With news this weekend that the coronavirus is poised to become a global pandemic and that China covered up early evidence of its spread, I was pleased to see an article from Ashley Fuoco Antonelli of the Advisory Board’s Daily Briefing revisiting a four-year-old post of mine. Kristina Daugirdas (my wife) and I had just taught a class on global outbreaks, and we pulled together a list of recurring patterns.
Fuoco Antonelli goes through that list and carefully shows how each of them maps pretty well onto what we’ve seen so far with the coronavirus. Here’s a taste:
Bagley’s 2016 list features several recurring themes that center on governments’ responses to disease outbreaks. For instance, three themes that he highlighted are:
- “Governments are typically unprepared, disorganized, and resistant to taking steps necessary to contain infectious diseases, especially in their early phases”;
- “Public officials are reluctant to publicize infections for fear of devastating the economy”; and
- “Local, state, federal, and global governing bodies are apt to point fingers at one another over who’s responsible for taking action. Clear lines of authority are lacking.”
Each of those themes certainly holds true today. Media outlets have reported that China was slow to report the new coronavirus outbreak and implement measures to contain it. And some observers have questioned whether Chinese officials downplayed the outbreak’s severity.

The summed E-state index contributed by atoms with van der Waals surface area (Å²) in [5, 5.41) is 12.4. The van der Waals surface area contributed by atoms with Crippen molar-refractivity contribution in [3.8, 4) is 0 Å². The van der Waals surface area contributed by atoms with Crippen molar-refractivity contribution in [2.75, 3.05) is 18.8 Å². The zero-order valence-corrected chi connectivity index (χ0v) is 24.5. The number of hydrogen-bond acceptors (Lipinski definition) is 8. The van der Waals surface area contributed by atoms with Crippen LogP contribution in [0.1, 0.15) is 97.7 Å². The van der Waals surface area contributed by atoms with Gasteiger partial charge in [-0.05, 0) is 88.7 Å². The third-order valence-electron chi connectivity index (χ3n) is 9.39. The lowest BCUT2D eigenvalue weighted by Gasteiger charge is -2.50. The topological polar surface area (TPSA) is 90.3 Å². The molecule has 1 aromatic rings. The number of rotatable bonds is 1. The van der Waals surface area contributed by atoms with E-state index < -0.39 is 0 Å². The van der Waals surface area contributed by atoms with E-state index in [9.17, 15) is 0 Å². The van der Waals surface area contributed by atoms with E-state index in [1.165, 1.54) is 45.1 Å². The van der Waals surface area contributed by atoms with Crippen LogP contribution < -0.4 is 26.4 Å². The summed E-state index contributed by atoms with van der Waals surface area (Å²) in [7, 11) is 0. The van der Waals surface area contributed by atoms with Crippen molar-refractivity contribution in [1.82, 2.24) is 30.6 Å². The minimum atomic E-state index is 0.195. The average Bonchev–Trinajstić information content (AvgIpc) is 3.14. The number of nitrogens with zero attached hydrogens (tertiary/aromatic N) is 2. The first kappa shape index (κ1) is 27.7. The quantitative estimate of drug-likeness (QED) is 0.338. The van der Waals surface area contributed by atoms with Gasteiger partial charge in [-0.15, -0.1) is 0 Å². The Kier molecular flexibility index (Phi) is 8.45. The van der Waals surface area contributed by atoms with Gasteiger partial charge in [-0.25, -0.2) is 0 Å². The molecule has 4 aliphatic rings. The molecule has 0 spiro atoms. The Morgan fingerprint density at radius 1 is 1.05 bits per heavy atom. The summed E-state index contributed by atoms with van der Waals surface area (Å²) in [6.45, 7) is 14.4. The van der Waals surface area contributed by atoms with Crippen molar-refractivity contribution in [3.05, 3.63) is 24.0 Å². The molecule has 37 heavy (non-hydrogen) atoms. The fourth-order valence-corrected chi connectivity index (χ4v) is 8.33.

For example, the New York Times‘s Li Yuan writes that, as the first cases of the virus emerged, officials “insisted that it was controlled and treatable,” and “the [Chinese] government took pains to keep up appearances.” For example, she notes, “[T]wo days before Wuhan told the world about the severity of the outbreak, it hosted a potluck banquet attended by more than 40,000 families so the city could apply for a world record for most dishes served at an event.”
Media reports also have highlighted complications and conflict between local and central officials in China regarding what information could be shared with the public. For instance, the Wall Street Journal‘s Josh Chin writes that Wuhan Mayor Zhou Xianwang has cited rules set by leaders in Beijing for “limit[ing] what he could disclose about the threat posed by the pathogen.”
As I told Fuoco Antonelli, there’s a sense that we’ve seen this movie before, and history offers us resources for thinking about how this is likely to play out. That may explain why some of the best writing on the virus has come from historians of infectious disease—including in particular my colleague Howard Markel, who has criticized the Chinese authorities for their heavy-handed quarantine.
I wanted to close by flagging Ashish Jha’s recent post at the Health Affairs Blog. Ashish takes an early look at the American response and closes with a look toward the future:
Here is the bottom line: we need to be doing more. This outbreak, under the best of circumstances, is going to cost countries around the world tens of billions of U.S. dollars and American businesses possibly many billions more. Yet we spend a fraction of that each year on vaccine platforms, research on viruses, and capacity-building for rapid vaccine production. Firefighting is always more expensive than fire prevention. In a highly connected world, with climate change upon us, novel disease outbreaks that become global is the new normal.
Indeed, if history teaches us anything, it’s that outbreaks of novel infectious diseases have always been normal. Even so, we’re almost never ready. History teaches us that too.